Washington woman on mission for restaurant grading system

It’s deeply weird or deeply hypocritical that Seattle, self-proclaimed home to many things food and Super Bowl champs, doesn’t have a decent restaurant inspection disclosure system.

Sarah Schaht, a longtime Seattle resident, who had been stricken with E. coli previously, said, “I had internal bleeding and stomach cramps that were debilitating.”

Ambassel Ethiopian Restaurant was closed down by King County health inspectors last jake.gyllenhaal.rest.inspection.disclosureyear.  But the owners have since reopened with a new name: Laco Melza.

Schaht chose the Ethiopian restaurant because customers on Yelp gave it nearly four stars.  What she didn’t know was the restaurant had failed six health inspections since 2010 and had one of the worst inspection scores of any Seattle restaurant last year.

Among the violations on March 6:

-Ready-to-eat food surfaces were being used to prepare raw meat.

-Workers weren’t washing their hands.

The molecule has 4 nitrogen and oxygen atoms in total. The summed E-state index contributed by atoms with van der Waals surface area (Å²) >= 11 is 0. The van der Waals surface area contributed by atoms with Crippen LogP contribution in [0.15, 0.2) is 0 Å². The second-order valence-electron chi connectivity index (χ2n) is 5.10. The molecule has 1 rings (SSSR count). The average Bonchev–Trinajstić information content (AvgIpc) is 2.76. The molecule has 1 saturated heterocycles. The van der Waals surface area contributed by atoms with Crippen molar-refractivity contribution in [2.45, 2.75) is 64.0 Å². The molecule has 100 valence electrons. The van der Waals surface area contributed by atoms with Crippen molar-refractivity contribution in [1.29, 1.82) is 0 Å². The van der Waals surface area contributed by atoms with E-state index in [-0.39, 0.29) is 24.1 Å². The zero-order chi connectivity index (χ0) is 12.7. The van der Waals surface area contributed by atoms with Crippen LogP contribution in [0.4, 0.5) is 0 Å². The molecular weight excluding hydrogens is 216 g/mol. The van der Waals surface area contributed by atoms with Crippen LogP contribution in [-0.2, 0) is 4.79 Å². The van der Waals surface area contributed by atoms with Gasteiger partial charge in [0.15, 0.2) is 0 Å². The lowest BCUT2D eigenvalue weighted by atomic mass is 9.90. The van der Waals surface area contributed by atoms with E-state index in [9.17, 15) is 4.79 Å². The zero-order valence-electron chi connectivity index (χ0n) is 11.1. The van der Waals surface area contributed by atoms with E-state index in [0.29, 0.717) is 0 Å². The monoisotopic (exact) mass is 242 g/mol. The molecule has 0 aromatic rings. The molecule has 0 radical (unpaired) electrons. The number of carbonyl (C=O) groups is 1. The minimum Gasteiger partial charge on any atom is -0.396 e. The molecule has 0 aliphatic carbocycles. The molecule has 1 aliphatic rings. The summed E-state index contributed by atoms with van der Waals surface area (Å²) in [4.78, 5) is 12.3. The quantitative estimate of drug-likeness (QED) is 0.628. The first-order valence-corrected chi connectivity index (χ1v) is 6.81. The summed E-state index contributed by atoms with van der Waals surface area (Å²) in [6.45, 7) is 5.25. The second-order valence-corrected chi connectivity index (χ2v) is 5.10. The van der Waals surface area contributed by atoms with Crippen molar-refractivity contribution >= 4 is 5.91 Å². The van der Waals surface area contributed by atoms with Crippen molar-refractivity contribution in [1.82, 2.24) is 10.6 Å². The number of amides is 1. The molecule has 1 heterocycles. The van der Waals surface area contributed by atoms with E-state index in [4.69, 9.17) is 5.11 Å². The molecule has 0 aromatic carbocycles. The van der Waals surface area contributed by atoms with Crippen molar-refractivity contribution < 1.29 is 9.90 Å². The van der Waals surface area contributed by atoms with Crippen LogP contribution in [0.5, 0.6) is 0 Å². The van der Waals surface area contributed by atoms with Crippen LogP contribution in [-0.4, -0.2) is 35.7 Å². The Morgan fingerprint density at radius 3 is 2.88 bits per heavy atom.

-There were insects and rodents in the restaurant.

“You have to be an expert to understand the scoring system,” said Schaht, because there are “red scores, blue scores, unsatisfactory, satisfactory.”

Schaht has started a petition to pressure King County health officials to adopt a simple letter grade system, in which restaurants are required to post an A, B, C or F grade in their front window so diners know how the establishment performed on its latest inspection. Cities in nine states have letter grade requirements, including Los Angeles, San Francisco and New York City.

KIRO 7 took the data from other cities to officials at Public Health–Seattle & King County to ask why they’ve opposed switching to a letter grade system. But they refused our requests for an interview.

Instead, we were given a statement that said the health department is currently looking into the letter grade system, after 1,768 people signed Schaht’s petition.